IATA says global cargo revenue to be $191bn in 2022

Industry likely to carry over 68mn tonnes cargo in 2022; yields expected to fall 10% YoY on soft trading environment.

IATA says global cargo revenue to be $191bn in 2022
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Cargo revenue is expected to account for $191 billion of industry revenue in 2022, according to the latest projections by the International Air Transport Association (IATA).

"That is down slightly from the estimated $204 billion in 2021 but nearly double the $100 billion achieved in 2019," IATA said in its report.

Overall, the industry is expected to carry over 68 million tonnes of cargo in 2022, which is a record high. As the trading environment softens slightly, cargo yields are expected to fall 10.4 percent compared with 2021. That only partially reverses the yield increases of 52.5% in 2020 and 24.2 percent in 2021, the report added.

"Air cargo stood out as a lifeline for vaccines, supply chains, and airline revenues throughout the Covid-19 crisis," says Willie Walsh, Director General, IATA. "And it has grown to be an even more vital contributor to revenues."

Losses will be cut to $9.7 billion this year and profitability is on the horizon for 2023, Walsh added. "It is a time for optimism, even if there are still challenges on costs, particularly fuel, and some lingering restrictions in a few key markets."

IATA is holding its 78th annual general meeting and the World Air Transport Summit in Doha, Qatar from 19-21 June, 2022, hosted by Qatar Airways. Around 1,000 aviation leaders from IATA member-airlines, governments, industry stakeholders and strategic partners are likely to attend the event.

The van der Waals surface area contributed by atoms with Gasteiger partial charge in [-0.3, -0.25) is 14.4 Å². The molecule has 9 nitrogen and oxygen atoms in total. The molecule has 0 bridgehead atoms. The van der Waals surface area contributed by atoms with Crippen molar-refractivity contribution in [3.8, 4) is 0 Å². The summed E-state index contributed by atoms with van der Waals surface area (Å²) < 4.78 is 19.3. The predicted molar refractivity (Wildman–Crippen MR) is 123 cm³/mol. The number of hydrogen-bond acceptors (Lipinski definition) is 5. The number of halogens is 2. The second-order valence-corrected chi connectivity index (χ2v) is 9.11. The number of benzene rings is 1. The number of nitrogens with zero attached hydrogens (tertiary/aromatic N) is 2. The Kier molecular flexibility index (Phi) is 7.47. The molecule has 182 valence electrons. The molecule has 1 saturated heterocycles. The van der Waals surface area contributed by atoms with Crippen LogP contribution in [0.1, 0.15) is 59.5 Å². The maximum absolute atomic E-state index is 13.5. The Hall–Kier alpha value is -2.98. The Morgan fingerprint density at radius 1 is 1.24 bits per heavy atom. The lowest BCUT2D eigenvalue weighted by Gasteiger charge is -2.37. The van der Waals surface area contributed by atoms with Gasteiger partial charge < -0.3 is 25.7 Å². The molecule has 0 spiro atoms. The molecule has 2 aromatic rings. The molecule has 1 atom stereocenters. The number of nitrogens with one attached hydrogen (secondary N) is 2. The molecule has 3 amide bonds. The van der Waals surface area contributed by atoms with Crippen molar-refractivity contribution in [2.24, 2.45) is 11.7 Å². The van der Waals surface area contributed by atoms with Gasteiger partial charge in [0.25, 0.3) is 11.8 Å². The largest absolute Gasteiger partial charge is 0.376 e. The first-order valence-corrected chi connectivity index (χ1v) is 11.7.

Efficiency gains and improving yields are helping airlines reduce losses even with rising labour and fuel costs (the latter driven by a +40 percent increase in the world oil price and a widening crack spread this year), the report said.

"Industry optimism and commitment to emissions reductions are evident in the expected net delivery of over 1,200 aircraft in 2022."

Strong pent-up demand, lifting of travel restrictions in most markets, low unemployment in most countries and expanded personal savings are fueling a resurgence in demand that will see passenger numbers reach 83 percent of pre-pandemic levels in 2022.

The challenge for 2022 is to keep costs under control. "The reduction in losses is the result of hard work to keep costs under control as the industry ramps up," says Walsh. "The improvement in the financial outlook comes from holding costs to a 44 percent increase while revenues increased 55 percent. As the industry returns to more normal levels of production and with high fuel costs likely to stay for a while, profitability will depend on continued cost control. And that encompasses the value chain. Our suppliers, including airports and air navigation service providers, need to be as focused on controlling costs as their customers to support the industry's recovery."

Industry revenues are expected to reach $782 billion ( an increase of 54.5 percent from 2021) and over 93 percent of 2019 levels. Flights operated in 2022 are expected to total 33.8 million, which is 86.9 percent of 2019 levels (38.9 million flights).

War in Ukraine
The impact of the war in Ukraine on aviation pales compared with the unfolding humanitarian tragedy, the report said. "The outlook assumes that the war in Ukraine will not escalate beyond its borders. Among the many negative impacts of an escalation for aviation, rising fuel costs and a dampening demand due to lowered consumer sentiment would be paramount."

just under 1 percent of global freight traffic originated in or is transited through Russia and Ukraine. "The greater impact is in the specialised area of heavy-weight cargo where Russia and Ukraine are the market leaders, and the corresponding capacity loss will be difficult to replace. About 19 percent of international cargo shipments (CTKs) transits through Russian airspace (2021 data)."

Carriers impacted by sanctions face higher costs for re-routing, the report said.

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